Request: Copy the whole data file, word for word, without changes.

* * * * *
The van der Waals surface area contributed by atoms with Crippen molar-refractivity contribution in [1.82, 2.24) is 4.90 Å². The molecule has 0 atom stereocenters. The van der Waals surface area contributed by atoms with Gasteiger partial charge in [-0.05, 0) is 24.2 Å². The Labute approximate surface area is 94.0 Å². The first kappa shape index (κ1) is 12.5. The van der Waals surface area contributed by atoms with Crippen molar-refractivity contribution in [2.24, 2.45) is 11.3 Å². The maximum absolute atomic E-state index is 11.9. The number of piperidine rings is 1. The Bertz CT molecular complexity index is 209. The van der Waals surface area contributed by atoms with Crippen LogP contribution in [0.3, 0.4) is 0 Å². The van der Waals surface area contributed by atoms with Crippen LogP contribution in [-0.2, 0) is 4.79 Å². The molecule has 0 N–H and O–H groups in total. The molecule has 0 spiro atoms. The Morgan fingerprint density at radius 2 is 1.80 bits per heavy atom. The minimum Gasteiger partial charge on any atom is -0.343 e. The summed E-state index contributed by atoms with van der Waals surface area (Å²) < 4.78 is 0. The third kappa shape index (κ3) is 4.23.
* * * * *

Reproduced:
The van der Waals surface area contributed by atoms with Crippen molar-refractivity contribution in [1.82, 2.24) is 4.90 Å². The molecule has 0 atom stereocenters. The van der Waals surface area contributed by atoms with Gasteiger partial charge in [-0.05, 0) is 24.2 Å². The Labute approximate surface area is 94.0 Å². The first kappa shape index (κ1) is 12.5. The van der Waals surface area contributed by atoms with Crippen molar-refractivity contribution in [2.24, 2.45) is 11.3 Å². The maximum absolute atomic E-state index is 11.9. The number of piperidine rings is 1. The Bertz CT molecular complexity index is 209. The van der Waals surface area contributed by atoms with Crippen LogP contribution in [0.3, 0.4) is 0 Å². The van der Waals surface area contributed by atoms with Crippen LogP contribution in [-0.2, 0) is 4.79 Å². The molecule has 0 N–H and O–H groups in total. The molecule has 0 spiro atoms. The Morgan fingerprint density at radius 2 is 1.80 bits per heavy atom. The minimum Gasteiger partial charge on any atom is -0.343 e. The summed E-state index contributed by atoms with van der Waals surface area (Å²) < 4.78 is 0. The third kappa shape index (κ3) is 4.23.